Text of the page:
Mr. Spicer added, That the next Morning the Marquess got out of Bed, and knocking he went, and when he came the Marquess asked him for his Man Niccolo; to which he reply'd, he did not come in that Night. And that just about that time one Mr. Belon came and told the Marquess that Niccolo was found murthered; upon which in a sort of hurry of Mind , he went to dress him, and called for his Grey Clothes, which he fetched him; then he dressed himself and went out: and as it appeared, went to the Bilhop of Salisbury's (very probably thinking to find Sanctuary in the Bishop's House, as in a Church or Cloyster in Popish Countries) where it seems he behaved himself so rudely, making a sort of a Riot. that his Sword was taken from him, and sent to Justice Gore's; which Sword was produced in Court by John Martin the Constable, who had received it of Justice Gors.
John Wilkinson deposed, That he had lived four Months with the Marquess as his Interpreter; that the Marquess that Day went out in the Forenoon with Niccolo, and that he had on Scarlet Clothes turn'd up with Blue, and that Sword which was produced in Court; and said that he had not had while he was with him any other Sword but that .
Mr. Dubasamel deposed , that after the apprehending of the Marquess de Paleotti, be discoursing with him in the Guard-Chamber, he told him that on the 11th Day of February his Servant John Niccolo was
John Stephens , the Surgeon, depos'd. That being sent for to view the Deceas'd he found the Wound was 7 Inches deep and a quarter of an Inch broad; that it penetrated into the Left Lobe of his Lungs and into the Heart, and was satisfied it was the Cause of his Death, and that the Wound was not given with a hollow Blade, but with such a Sword as was produced in Court, and sworn to be the Prisoner's.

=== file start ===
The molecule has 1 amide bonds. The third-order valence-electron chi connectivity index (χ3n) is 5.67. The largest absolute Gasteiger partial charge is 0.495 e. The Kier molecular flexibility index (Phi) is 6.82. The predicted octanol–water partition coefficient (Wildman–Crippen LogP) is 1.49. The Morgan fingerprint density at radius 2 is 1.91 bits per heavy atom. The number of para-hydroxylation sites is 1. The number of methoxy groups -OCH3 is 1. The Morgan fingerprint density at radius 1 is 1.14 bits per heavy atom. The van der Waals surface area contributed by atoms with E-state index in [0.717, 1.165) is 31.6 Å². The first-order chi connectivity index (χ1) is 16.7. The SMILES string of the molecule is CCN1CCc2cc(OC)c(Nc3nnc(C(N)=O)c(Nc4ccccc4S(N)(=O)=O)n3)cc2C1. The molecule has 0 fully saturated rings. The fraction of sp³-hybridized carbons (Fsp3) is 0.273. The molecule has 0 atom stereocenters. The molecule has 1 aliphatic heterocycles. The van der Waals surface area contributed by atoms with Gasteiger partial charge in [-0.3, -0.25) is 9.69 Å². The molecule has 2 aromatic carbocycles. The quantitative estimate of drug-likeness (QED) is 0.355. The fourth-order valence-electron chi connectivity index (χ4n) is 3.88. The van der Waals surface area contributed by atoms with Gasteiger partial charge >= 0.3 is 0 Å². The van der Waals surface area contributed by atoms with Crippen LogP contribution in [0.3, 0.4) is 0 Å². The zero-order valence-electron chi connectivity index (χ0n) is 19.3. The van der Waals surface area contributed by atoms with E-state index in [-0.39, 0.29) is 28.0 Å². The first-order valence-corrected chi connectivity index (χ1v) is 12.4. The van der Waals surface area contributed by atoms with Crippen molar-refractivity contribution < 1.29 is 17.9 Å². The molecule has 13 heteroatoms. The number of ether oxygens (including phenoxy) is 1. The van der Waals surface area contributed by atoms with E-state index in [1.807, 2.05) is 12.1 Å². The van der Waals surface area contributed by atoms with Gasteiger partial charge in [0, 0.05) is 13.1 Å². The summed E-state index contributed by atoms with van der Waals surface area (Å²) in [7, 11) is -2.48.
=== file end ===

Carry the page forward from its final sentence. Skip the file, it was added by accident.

The Marquess when he came to make his Defence, having an Interpreter allow'd him (who was sworn for that purpose) pleaded total Innocence as to the Murder of John Niccalo, saying, he had no Ill-will against him, nor had any Cause; and if he had, he had another way of punishing him, which was by Martial Law, he being his Servant and a Soldier of his own Troop. He then owned they did go out together in the Morning; that they went to the other side of the Water, and coming back in the Evening went to a Tavern near Lincolns Inn Fields and supped, about 8 of the Clock; that they went away together, and Niccalo went along with him as far as home, and asked him at the Door to let him step some where and he would return presently, so he went to bed without Niccalo's putting him to bed, and never saw him since. Being ask'd by the Court, why he told the Maid that Niccalo put him to bed? He denied he ever said so. Being ask'd by the Court how he came to go so suddenly to bed without Attendance, Light, Fire, or his Bed made? He answer'd there was a Fire that gave him Light, and that the Bed was made. Tho' the Maid being examined again as to that Matter, she swore the Bed wasnot made, nor was there any Fire that gave any manner of Light. But at last he grew unsatisfied with his Interpreter, affronting him, so that he frequently desired the Court to excuse him from the Office, saying, that he did not like him because he did not make an Appearance great enough for him. But the Court being very well satisfied with his Capacity for the Office, thought it needless to do, till at last by the unhandsome Carriage of the Prisoner, and the frequent Request of the Gentleman who they had appointed to be his Interpreter, they did condescend to gratify them both, and prevailed with a Worthy Justice of the Peace to humour the Marquess so far as to be his Interpreter, with whom he seemed to be a little better pleased, and made the Defence following. That had he not been innocent of the Murther of Niccalo, he would not have staid to be taken, for that his Sister the Dutchess of Shrewsbury sent him 50 Guineas and some Jewels to have made his Escape, and added, that when he and his Man came from the other side of the Water they went to the Tavern in Lincolns Inn Fields, and that there he sent out for some Gentlewomen, and that he went along with them in a Coach, and being about half way his Man Niccalo desired him to let him go somewhere and he gave him leave, and he never saw him since. And some other Questions being put to him by the Court, he said he did not know what became of his Man; for the People of the Tavern in Lincolns Inn Fields well knew that his Man Niccalo was enquired for there, and went away, and they knew better what became of him than he did. And thus he contradicted himself three or four several times. At last he would have and his Tryal put off, saying, he had not had time enough to produce Evidences, but was answered by the Court he had sufficient Notice, having been committed fourteen Days, and that he himself had desired the Court by Mr. Lorrain that his Tryal might be brought on at that time. Upon the whole. his Defence being trifling and contradictious, the Jury considering the matter, brought him in Guilty of wilful Murder, the Coroner's Inquest, and Statute of Stabbing .